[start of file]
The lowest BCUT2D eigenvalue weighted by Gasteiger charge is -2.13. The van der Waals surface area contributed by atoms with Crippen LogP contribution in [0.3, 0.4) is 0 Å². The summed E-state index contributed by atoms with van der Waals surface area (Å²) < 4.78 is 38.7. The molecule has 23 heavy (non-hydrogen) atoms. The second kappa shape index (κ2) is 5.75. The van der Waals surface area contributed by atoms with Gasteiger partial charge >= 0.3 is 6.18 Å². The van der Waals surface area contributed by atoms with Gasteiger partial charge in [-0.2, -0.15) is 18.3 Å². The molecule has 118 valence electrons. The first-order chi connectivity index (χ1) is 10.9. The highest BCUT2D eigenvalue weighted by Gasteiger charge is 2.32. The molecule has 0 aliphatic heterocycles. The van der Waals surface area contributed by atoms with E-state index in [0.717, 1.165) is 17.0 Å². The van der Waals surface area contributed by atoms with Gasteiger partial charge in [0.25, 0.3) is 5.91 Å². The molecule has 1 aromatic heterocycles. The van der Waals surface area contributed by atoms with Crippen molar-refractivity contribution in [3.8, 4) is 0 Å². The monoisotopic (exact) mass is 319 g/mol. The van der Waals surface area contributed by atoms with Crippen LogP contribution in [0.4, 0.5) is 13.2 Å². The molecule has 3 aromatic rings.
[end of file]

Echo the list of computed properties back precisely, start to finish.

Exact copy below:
The lowest BCUT2D eigenvalue weighted by Gasteiger charge is -2.13. The van der Waals surface area contributed by atoms with Crippen LogP contribution in [0.3, 0.4) is 0 Å². The summed E-state index contributed by atoms with van der Waals surface area (Å²) < 4.78 is 38.7. The molecule has 23 heavy (non-hydrogen) atoms. The second kappa shape index (κ2) is 5.75. The van der Waals surface area contributed by atoms with Gasteiger partial charge >= 0.3 is 6.18 Å². The van der Waals surface area contributed by atoms with Gasteiger partial charge in [-0.2, -0.15) is 18.3 Å². The molecule has 118 valence electrons. The first-order chi connectivity index (χ1) is 10.9. The highest BCUT2D eigenvalue weighted by Gasteiger charge is 2.32. The molecule has 0 aliphatic heterocycles. The van der Waals surface area contributed by atoms with E-state index in [0.717, 1.165) is 17.0 Å². The van der Waals surface area contributed by atoms with Gasteiger partial charge in [0.25, 0.3) is 5.91 Å². The molecule has 1 aromatic heterocycles. The van der Waals surface area contributed by atoms with Crippen molar-refractivity contribution in [3.8, 4) is 0 Å². The monoisotopic (exact) mass is 319 g/mol. The van der Waals surface area contributed by atoms with Crippen LogP contribution in [0.4, 0.5) is 13.2 Å². The molecule has 3 aromatic rings.